Risk of Second Primary Cancer in Survivors of In Situ Melanoma

J Invest Dermatol. 2019 Apr;139(4):842-847. doi: 10.1016/j.jid.2018.11.001. Epub 2018 Nov 10.


Survivors of invasive melanoma have an increased risk of developing second primary cancers; however, similar risks associated with in situ melanoma have not been established. We evaluated 39,872 survivors of first primary in situ melanoma diagnosed from 1982 through 2012 in Queensland, Australia. Relative risk of second nonmelanoma primary cancers was estimated from standardized incidence ratios with 95% confidence intervals. A total of 4,823 (12%) in situ melanoma survivors developed a second primary cancer. A small increased risk (6%) compared with the general population was found. In those younger than 50 years, risk was increased by 14% for all cancers combined. In situ melanoma survivors had significantly increased risks of developing lip, thyroid, pancreatic, and brain cancers and decreased risks of head and neck, and lung cancers. Male in situ melanoma survivors had a significantly increased risk of prostate cancer; female survivors had an increased risk of thyroid cancer and lymphoid leukemia. Findings indicate that in situ melanoma may predict the diagnosis of certain second primary cancers. This altered risk may be due to biological, behavioral, or genetic factors or increased medical surveillance, and it requires further investigation, particularly among people younger than 50 years.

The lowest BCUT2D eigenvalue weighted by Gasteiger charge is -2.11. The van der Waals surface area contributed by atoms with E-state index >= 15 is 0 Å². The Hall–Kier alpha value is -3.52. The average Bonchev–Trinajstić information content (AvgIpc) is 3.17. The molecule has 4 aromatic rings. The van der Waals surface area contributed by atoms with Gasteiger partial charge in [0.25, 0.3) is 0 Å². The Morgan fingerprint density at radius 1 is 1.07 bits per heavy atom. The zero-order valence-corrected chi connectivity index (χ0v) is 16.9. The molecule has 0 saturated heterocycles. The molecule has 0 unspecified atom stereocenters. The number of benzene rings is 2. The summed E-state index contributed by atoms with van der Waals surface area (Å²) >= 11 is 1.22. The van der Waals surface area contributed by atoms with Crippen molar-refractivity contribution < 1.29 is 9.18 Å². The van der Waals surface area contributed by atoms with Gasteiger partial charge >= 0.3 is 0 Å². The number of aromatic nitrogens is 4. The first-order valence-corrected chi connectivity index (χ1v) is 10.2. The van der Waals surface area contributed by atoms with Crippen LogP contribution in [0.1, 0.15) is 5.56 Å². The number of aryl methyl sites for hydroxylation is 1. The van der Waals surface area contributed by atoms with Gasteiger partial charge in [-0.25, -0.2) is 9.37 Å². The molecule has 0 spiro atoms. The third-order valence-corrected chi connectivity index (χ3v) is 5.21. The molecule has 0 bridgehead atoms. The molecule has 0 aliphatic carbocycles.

Publication types

  • Multicenter Study
  • Research Support, Non-U.S. Gov't

MeSH terms

  • Aged
  • Cancer Survivors / statistics & numerical data*
  • Female
  • Humans
  • Incidence
  • Male
  • Melanoma / diagnosis
  • Melanoma / epidemiology*
  • Melanoma, Cutaneous Malignant
  • Middle Aged
  • Neoplasms, Second Primary / diagnosis
  • Neoplasms, Second Primary / epidemiology*
  • Queensland / epidemiology
  • Registries*
  • Retrospective Studies
  • Risk Assessment / methods*
  • Risk Factors
  • SEER Program*
  • Skin Neoplasms / diagnosis
  • Skin Neoplasms / epidemiology*